Airbus, Thales, Air France, Zodiac Aerospace, thermoplastics company Hutchinson and French industrial conglomerate Daher are on the hunt for the best and brightest start-ups in the passenger experience (#PaxEx) sector and more broadly in aerospace, says the man behind a new “start-up incubator” known as Starburst Accelerator.
Founder Francois Chopard is a former partner at Oliver Wyman, where he advised aerospace OEMs, suppliers and airlines on technology innovation strategies. He tells RGN that the aforementioned French heavyweights are all former clients of his that are now “partners” in Starburst. “So I know them very well, and have been working with them for years. I know their needs and what they’re lacking, and that is working with external, very innovative companies.”
Chopard’s remit is to identify the most innovative start-ups around the world. He’s focused on “all the airline and aerospace subjects so we’re looking a lot in the cabin of course, and we’re looking at maintenance and the broader passenger experience [end-to-end] plus materials processes, and everything that connects the aircraft,” he says.
Once an interesting start-up has been identified, “they come and pitch in front of our committee and it can be done physically or via video conference”, says Chopard. “Then there is a vote and each person in the committee votes. The committee comprises three parts – the partners; government, regions and their investment banks; and venture capitalists.”
If a company is selected, then “we take a small stake” in the firm and connect them with clients, says Chopard. “So we open the doors to very large corporations like Airbus, Air France, Thales and others, and [they can] enter business much, much faster.”
Bertrand Demotes-Mainard, director of Thales Research & Technology, tells RGN that in addition to eyeing new technology providers, the group is on the lookout for new products and start-ups “that can even become new customers” to the aerospace giants.
“We are looking to new business models and ideas around the global market,” adds Demotes-Mainard.
French aircraft seat maker Expliseat seems to be somewhat of a darling in the industry right now. Its lightweight titanium seat has received a lot of press attention of late. And Starburst has taken Expliseat under its wing, according to Chopard.
“We are assisting them in raising funds and yes, in a couple of months or a year, they will change the landscape [and will] grow very, very fast. We expect them to do a couple hundred million of turnover in the near short-term. Airbus is a fan,” says Chopard. He stresses, however, that Starburst doesn’t have a specific contract with Expliseat “but they are in our eco systems. We know them very well; they are part of our events and when we can help them with airlines or VC [venture capital] we do it.”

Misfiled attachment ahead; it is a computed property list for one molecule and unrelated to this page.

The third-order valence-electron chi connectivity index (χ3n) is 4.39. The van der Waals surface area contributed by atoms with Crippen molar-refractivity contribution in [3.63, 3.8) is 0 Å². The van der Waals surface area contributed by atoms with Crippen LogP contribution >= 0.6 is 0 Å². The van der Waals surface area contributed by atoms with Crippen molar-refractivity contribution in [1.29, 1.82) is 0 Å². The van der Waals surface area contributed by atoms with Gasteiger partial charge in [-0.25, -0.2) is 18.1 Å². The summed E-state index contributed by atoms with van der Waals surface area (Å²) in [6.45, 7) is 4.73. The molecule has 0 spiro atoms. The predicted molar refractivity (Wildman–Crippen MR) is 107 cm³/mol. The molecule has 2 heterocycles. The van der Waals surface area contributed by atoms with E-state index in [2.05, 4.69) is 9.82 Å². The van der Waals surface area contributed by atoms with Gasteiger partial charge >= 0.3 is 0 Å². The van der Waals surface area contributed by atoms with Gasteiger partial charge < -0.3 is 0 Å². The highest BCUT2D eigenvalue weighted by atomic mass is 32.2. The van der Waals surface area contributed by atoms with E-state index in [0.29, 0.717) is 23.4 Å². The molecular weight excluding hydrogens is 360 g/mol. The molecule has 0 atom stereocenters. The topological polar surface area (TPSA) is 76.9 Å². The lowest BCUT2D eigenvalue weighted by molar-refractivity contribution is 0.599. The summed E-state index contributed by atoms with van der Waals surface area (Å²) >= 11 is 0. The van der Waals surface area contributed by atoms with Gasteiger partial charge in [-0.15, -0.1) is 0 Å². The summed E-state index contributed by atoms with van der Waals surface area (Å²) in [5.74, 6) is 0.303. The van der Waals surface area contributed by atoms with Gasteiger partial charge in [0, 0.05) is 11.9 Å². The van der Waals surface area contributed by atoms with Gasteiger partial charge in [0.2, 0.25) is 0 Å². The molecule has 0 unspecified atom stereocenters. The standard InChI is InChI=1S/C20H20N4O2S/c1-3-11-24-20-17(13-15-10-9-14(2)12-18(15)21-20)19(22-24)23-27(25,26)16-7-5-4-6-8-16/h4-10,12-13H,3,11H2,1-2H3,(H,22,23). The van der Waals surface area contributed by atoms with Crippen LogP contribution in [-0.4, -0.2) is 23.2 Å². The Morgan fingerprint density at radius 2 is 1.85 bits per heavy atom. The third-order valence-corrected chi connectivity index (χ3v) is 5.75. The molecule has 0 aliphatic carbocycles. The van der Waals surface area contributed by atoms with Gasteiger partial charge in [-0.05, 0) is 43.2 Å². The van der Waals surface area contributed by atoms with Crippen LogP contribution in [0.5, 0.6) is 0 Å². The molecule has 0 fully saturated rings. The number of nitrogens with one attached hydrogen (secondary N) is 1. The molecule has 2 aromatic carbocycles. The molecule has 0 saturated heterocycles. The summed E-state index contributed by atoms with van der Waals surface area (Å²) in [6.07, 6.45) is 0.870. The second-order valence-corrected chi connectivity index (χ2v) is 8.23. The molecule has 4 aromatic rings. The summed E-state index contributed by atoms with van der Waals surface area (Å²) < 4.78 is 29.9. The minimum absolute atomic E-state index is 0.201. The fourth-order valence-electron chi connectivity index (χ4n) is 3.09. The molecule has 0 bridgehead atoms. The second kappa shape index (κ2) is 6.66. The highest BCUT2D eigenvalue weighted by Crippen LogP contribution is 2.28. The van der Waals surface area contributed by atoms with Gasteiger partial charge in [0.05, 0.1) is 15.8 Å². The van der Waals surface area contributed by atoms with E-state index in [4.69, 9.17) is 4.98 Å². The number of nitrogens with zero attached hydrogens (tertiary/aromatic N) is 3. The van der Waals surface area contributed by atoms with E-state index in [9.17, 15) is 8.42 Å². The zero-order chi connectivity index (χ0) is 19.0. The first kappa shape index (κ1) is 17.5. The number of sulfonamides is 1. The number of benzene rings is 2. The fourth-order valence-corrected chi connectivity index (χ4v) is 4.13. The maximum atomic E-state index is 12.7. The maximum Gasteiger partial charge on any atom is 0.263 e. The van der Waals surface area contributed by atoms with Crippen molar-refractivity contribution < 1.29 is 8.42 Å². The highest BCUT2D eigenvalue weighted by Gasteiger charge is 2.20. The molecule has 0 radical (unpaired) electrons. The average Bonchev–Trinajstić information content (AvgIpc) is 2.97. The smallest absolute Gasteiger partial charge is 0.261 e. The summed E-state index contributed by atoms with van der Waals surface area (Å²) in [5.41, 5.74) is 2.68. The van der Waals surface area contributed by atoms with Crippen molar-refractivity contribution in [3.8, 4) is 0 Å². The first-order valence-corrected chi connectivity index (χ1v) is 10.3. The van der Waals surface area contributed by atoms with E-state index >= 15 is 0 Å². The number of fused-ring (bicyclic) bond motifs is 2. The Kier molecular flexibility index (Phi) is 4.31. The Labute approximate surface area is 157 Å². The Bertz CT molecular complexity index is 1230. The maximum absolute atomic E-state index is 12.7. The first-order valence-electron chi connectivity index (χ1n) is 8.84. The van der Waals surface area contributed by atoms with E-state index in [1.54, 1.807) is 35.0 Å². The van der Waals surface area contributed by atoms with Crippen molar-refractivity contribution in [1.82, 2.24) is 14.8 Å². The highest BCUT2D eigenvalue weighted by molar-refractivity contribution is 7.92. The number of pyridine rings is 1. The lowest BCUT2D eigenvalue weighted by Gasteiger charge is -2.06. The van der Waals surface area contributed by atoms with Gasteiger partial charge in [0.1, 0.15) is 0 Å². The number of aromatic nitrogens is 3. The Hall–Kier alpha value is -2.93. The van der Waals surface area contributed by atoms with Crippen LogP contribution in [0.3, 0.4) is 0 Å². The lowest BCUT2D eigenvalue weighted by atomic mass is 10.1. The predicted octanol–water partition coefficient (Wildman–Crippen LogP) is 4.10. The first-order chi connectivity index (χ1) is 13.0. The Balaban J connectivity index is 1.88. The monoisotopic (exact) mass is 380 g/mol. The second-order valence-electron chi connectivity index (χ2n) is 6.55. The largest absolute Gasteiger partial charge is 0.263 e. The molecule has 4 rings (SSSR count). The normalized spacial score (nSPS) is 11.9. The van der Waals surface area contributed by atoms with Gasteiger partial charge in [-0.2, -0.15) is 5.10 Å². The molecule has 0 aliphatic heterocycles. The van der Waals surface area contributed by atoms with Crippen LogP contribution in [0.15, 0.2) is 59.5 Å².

Will Airbus allow Expliseat into its catalogue? “Right now Airbus is very focused on its supply chain and doesn’t want to take too much risk, so it’s more looking at what’s going on. [But in relation to] incorporating them into catalogue, they are still looking at what Expliseat is doing and how they’re building their own supply chain to manufacture their seats. Other Tier 1 players are very interested in what Expliseat is doing.”
Startburst’s cadre of start-up clients include an IFE company called Display. “We’re seeing more alternatives to the current offerings in IFE, notes Thales’ Demotes-Mainard. “There are low-cost options for connectivity and IFE.”
Asked by RGN how he views the IFE and connectivity market as a whole, Chopard says, “We were at APEX [Expo] and for me Panasonic and Thales are still number 1 and 2 big players. And Zodiac is not too far behind. Rockwell Collins is coming back in the field, and then you see these new players like Global Eagle Entertainment; they’re trying to integrate all of these acquisitions very fast, and then yes, there are so many new players, whether providing Wi-Fi service or even content, it’s going everywhere.
“And then, the new big thing is the new antennas, in Ku or Ka bands, providing higher rate of connection and Internet, and for me the big chance here is you’ll be able to pay and have connections in a much easier way than before, and I don’t think the main players have really thought through all the new capabilities that [can be brought] to global passengers and airlines. For ancillary revenue, the duty free catalogue represents a huge opportunity for everyone to develop more business and make more money,” he suggests.
“Right now there is a huge fight between the antenna manufacturers, the satellite broadband providers, and the main IFE players and you see all of these new alliances coming and all of these networks, between Inmarsat, ViaSat, etc. In two years it will be completely different I’m sure.”
Other members of the Starburst “team” include MRO Advisor, which “is providing software and project management capabilities for small airlines”, and Enveno, which “makes money on the end of life of an aircraft, and uses parts as much as possible that are still good and can be reused for other aircraft”.
Outside of #PaxEx and maintenance, new drone operators are among the aerospace companies of interest to Starburst, as is space, says Demotes-Mainard.
Are there any limits to the number of starts-ups who can play on the team? “
“I don’t think we have limits,” says Chopard. I’m becoming a super salesman for start-ups now and knock on the door of the big players and sell them to the biggest players. I’m looking at extending in North America to be able to target and identify start-ups that are emerging in the US or Canada. Additionally, I’m developing a network of partners, in North America and Brazil as well as in Singapore and the Middle East so we’re in the very interesting and growing environments, and trying to develop the same strategic structure around Montreal and I’d love to do the same in Los Angeles. … not only IFE, but other areas.”